Conditions were poor last fall at a hospital in northeastern Kentucky during a Covid climb. They’re worse now

“I have held in the hands of people who die of Covid,” he said. “I have had close friends who have lost their lives, even at my age,” said Parker Banks, 35. “I have had someone who was like another mother to me who lost her battle.”

There are “just no words for what we are experiencing right now at the forefront of health care,” the doctor said.

While the Omicron variant continues to blow the country, Kentucky hit a record high positivity rate for Covid-19 this week: Nearly one in three – 30.25% – residents tested positive for the virus.

“The increase is significant, serious,” Governor Andy Beshear said, with “72,165 new cases in one week, far more than any other increase we’ve had.”

And state health personnel again carry the bulk of the brutal wave.

In rural areas like Owingsville, Kentucky, where Parker Banks works, resources are stretched and health workers are even sick.

“It definitely puts pressure on the system, on an already strained system,” Parker Banks said. “Right now, we probably have a 40% reduction in staff today, today, due to Covid or Covid exposure. With that, everyone else here has to pick up a significant amount.”

And although the Omicron variant in general causes less serious illness than Delta before it, the overwhelming number of infected people has led to full intensive care units again.

“It seems that because Omicron generally seems to be a milder disease compared to the Delta, we still have a lot of hospitalizations because a lot of people are affected just by the large number,” said Dr. Steve Koenig, Medical Director. of the Lung Department at St. Claire Regional Medical Center.

Koenig said he thinks fewer people need fans now than during the Delta rise. Yet not much has changed for many frontline health workers. They still see many very sick people.

“It’s rare to get an open bed,” said Phelan Bailey, administrative director of the emergency department / critical care at St. Claire HealthCare and Morehead. Patients wait 12 to 20 hours or so on a bed, and a few weeks ago “we had patients who were down there (in the emergency room) for 24 hours or more,” Bailey said.

During a wave in September, Kentucky's National Guard assisted at St.  Claire Regional Medical Center in Morehead.
The Morehead facility was so flooded in September that the National Guard was called in to help. The difference between now and then, Bailey said, is that “we’ve had a lot of nurses who have left the facility, left the health care system in general, just because of the enormous stress that the patient’s sharpness has put on them.”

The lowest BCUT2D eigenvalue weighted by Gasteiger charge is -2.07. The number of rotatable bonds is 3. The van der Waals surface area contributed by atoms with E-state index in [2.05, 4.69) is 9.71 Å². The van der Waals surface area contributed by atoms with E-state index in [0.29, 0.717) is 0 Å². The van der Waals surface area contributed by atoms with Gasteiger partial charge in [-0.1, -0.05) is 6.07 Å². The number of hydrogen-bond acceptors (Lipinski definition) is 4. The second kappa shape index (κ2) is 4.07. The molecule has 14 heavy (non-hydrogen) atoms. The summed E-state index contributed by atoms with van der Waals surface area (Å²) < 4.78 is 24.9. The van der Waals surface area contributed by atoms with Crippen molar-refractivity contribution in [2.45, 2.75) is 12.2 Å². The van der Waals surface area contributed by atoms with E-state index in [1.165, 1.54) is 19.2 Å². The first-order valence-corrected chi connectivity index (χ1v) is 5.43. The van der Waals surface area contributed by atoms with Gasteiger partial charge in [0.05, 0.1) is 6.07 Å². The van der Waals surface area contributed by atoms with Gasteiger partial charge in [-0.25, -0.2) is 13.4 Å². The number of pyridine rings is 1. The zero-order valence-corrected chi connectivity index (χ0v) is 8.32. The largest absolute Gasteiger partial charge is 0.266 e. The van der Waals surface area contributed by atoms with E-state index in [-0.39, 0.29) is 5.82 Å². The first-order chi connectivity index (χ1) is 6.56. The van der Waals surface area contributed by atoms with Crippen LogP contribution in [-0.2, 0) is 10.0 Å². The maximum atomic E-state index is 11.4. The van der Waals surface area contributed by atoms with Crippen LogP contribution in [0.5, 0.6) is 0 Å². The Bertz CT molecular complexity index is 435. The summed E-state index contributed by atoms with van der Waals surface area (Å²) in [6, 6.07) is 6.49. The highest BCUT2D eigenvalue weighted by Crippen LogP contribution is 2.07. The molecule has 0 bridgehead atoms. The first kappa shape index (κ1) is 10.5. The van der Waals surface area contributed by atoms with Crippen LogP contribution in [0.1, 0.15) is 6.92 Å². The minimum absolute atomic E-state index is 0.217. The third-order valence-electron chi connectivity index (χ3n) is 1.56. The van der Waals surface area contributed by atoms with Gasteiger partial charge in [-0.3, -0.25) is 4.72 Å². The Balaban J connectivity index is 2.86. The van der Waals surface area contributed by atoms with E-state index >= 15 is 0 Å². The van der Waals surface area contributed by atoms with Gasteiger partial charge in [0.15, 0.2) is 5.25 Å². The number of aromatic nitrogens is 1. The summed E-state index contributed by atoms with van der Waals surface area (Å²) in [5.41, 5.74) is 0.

“We’ve had several who have either gone on some form of leave or actually just completely left the workforce due to stress,” he said.

When they check in with staff members, “they will tell us you know I’m at my breaking point. It’s just too much. I see too much illness, too much death,” Bailey said.

Unvaccinated or partially vaccinated persons account for almost 80% of these cases, almost 85% of hospitalizations and more than 83% of deaths.

This fact increases the strain on the staff, who know that the serious illness and death could have been prevented.

“When we fill up beds for what I feel like something that could mostly be prevented with vaccines and masking, it’s very hard to keep seeing the nurses keep pulling it read over and over again every day, “says Charlotte Kinney, head nurse at St. Claire Regional Medical Center.

“My biggest fear right now is not dealing with the disease,” said Donald Lloyd, St. Claire’s CEO. “It retains the resilience of our clinicians and our nurses and our therapists and all the teams, they are exhausted and they feel frustrated.”

“To some extent, they feel deprived of the court because, you know, the begging and begging people to wear masks, get vaccinated, and that message just has not resonated as effectively as we wanted,” Lloyd said.

One Covid-19 patient at St. Claire is among those who are not fully vaccinated. Sharry Conn, 80, got a shot of a vaccine but fell ill before she could get the other one, she said. Conn, who has diabetes and asthma, credits that a shot prevented her from getting even more ill.

“As far as I can understand, I did not feel bad, like some people, for some people will not take such pictures,” Conn said.

Now, she said when she’s released, she’ll get the second shot.

CNN’s Miguel Marquez and Aaron Cooper reported from Morehead, and Theresa Waldrop wrote from Atlanta.

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